Much research and development today is spent trying to make lithium-ion cells safer. Some chemistries are inherently safer than others. For example, lithium-iron-phosphate (LFP) cells use chemically stable LFP, which doesn’t exhibit the energetic thermal runaway experienced by metal-oxide lithium-ion cells.
However, one must always be careful when handling and processing cells. When testing cells, the goal of the test may be to evaluate cell performance under stressful conditions, such as extremes of temperature or high charge/discharge rates. During such stressful tests, care must be taken to monitor for signs of the start of thermal runaway and then proceed with appropriate action.
What is Thermal Runaway?
First, what is thermal runaway? Thermal runaway in a cell occurs when the cell internal temperature gets high enough to ignite the electrolyte, which is an organic liquid. Once the electrolyte is ignited, the oxide material in the cathode will break down and release oxygen. Now, in the damaged cell you have fuel (liquid organic electrolyte) and oxygen (from the oxides in the cathode)—ingredients for a fire that can generate its own oxygen, making it extremely difficult to extinguish (see figure).
For thermal runaway to start, enough heat must be generated in the cell to ignite the electrolyte. Normally, this happens because of damaged separator material. The thin poly-plastic material can be damaged by improper manufacturing or being punctured by metallic dendrite growth.
If the separator is punctured by a dendrite, the dendrite shorts the electrodes together. Current can freely flow as the anode and cathode come in contact through a short circuit where the damaged separator no longer keeps them apart. As current flows, heat is generated in the internal short and thermal runaway begins. More heat means more separator damage as the separator melts. More damage means more internal shorts, and more shorts mean more heat. Eventually, this heat can grow to the point where it ignites the electrolyte. The heat also causes the breakdown of the oxides in the cathode, which releases oxygen to feed the fire of the burning electrolyte.
Ending Thermal Runaway
Safety systems can be installed in laboratories or in manufacturing, basically wherever there’s the possibility for thermal runaway to start. Safety systems include gas/oxygen deprivation and water. Among the more common gas systems are carbon dioxide, argon, or nitrogen.
With these systems, the idea is to flood the area with gas that doesn’t contain oxygen and, therefore, makes it difficult for anything to burn. The problem is that since the damaged cell will generate its own oxygen, these systems will not put out the cell fire. The gas systems may prevent the spread of fire to nearby flammable materials (wires, shelves, plastic storage containers, etc.).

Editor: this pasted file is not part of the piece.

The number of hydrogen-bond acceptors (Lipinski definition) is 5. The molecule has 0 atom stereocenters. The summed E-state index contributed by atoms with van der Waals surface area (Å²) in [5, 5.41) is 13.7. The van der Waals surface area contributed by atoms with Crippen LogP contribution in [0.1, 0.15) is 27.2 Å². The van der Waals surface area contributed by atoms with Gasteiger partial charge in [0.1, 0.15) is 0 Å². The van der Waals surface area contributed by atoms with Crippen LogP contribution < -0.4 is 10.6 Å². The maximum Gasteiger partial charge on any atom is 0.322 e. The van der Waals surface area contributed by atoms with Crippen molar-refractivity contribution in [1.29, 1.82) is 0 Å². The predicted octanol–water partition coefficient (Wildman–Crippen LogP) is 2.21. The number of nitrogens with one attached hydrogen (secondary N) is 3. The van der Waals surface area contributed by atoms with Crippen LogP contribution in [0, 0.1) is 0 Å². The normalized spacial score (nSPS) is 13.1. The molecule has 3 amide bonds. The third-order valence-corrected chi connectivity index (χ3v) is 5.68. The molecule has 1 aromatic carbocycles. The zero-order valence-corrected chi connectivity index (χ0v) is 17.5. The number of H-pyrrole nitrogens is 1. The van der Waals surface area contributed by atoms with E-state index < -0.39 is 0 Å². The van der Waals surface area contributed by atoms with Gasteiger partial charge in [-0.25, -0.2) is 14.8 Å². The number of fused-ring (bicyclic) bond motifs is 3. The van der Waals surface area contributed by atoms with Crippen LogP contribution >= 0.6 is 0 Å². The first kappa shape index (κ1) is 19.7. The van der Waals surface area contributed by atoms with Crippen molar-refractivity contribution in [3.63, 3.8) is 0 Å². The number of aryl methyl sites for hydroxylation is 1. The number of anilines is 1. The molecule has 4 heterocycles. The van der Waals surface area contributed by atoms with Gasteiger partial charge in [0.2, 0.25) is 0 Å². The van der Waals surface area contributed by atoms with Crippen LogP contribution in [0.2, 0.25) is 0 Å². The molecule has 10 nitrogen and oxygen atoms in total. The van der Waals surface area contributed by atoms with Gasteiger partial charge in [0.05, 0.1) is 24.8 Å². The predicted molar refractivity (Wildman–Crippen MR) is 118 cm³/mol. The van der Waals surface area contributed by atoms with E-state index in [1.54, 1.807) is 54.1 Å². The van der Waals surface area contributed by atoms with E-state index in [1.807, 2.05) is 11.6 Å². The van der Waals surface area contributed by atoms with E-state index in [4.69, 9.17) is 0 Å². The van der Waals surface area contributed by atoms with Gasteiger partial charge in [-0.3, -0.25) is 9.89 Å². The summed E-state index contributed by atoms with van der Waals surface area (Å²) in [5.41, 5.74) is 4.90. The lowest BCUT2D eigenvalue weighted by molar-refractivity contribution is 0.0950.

Water, on the other hand, works differently. Instead of trying to deny oxygen to the fire, water is applied to the cell to drop the cell temperature. The goal is to remove the heat to ensure electrolyte doesn’t burn as fuel and further oxygen isn’t released. Of course, a side benefit of water is that it will also stop nearby materials from burning. So, water is commonly used, even though it creates quite a mess as it’s sprayed onto a burning test setup.
Preventing Thermal Runaway
The best way to manage thermal runaway is to prevent it from starting.
First, cells should be manufactured with high-quality materials and with carefully controlled assembly processes to avoid separator defects. Ensuring proper alignment of electrodes and separators will prevent shorts around the edges of the stack (in pouch cells) or jellyroll (in prismatic and cylindrical cells).
During charging or discharging, it’s critical to ensure that cells aren’t overcharged or over-discharged, which can cause plating and internal shorts. By continuously monitoring cell open-circuit voltage, this will ensure cells remain within their safe operating range. By continuously monitoring the amp-hours of energy put into the cell, it will ensure too much charge isn’t pushed into the cell, which will cause overcharging.
These electrical limits are easily managed by properly designed cell test equipment that can immediately stop charging or discharging the cell if it detects electrical parameters that are incorrect. Such parameters include voltage too high, voltage too low, too much energy (amp-hours) pumped into the cell, or broken leads, which can cause measurement errors that obscure accurate detection of overcharging or over-discharging. For additional information about prevention of overcharging of cells, check out the article “Prevent Overcharging of Li-Ion Cells.”
Also during charging or discharging, cell temperature should be monitored. It’s to be expected that cell temperatures will rise during high-rate charging and discharging. When these high-rate charge/discharge steps are applied during elevated environmental temperature, it may be difficult to detect that the cell is getting too hot until it’s too late. Setting a proper thermal threshold would allow an alarm signal to be tripped and appropriate action taken before the onset of thermal runaway.
Once the thermal limit is tripped, that appropriate action should include immediate termination of all electrical activity; i.e., immediately stop charging or discharging the cells. Even after applied current is halted, the temperature of the cells should continue being monitored. If temperature continues to rise, the cells should be moved immediately to a water tank to cool down the cells. Alternatively, a sprinkler could be activated to douse the cells to lower their temperature.
These actions will keep the cell heat low enough to prevent separator melting, electrolyte ignition, and oxygen release from the cathode’s oxide coating.
Bob Zollo is the Solution Architect for Battery Testing, Electronic Industrial Solutions Group, at Keysight Technologies.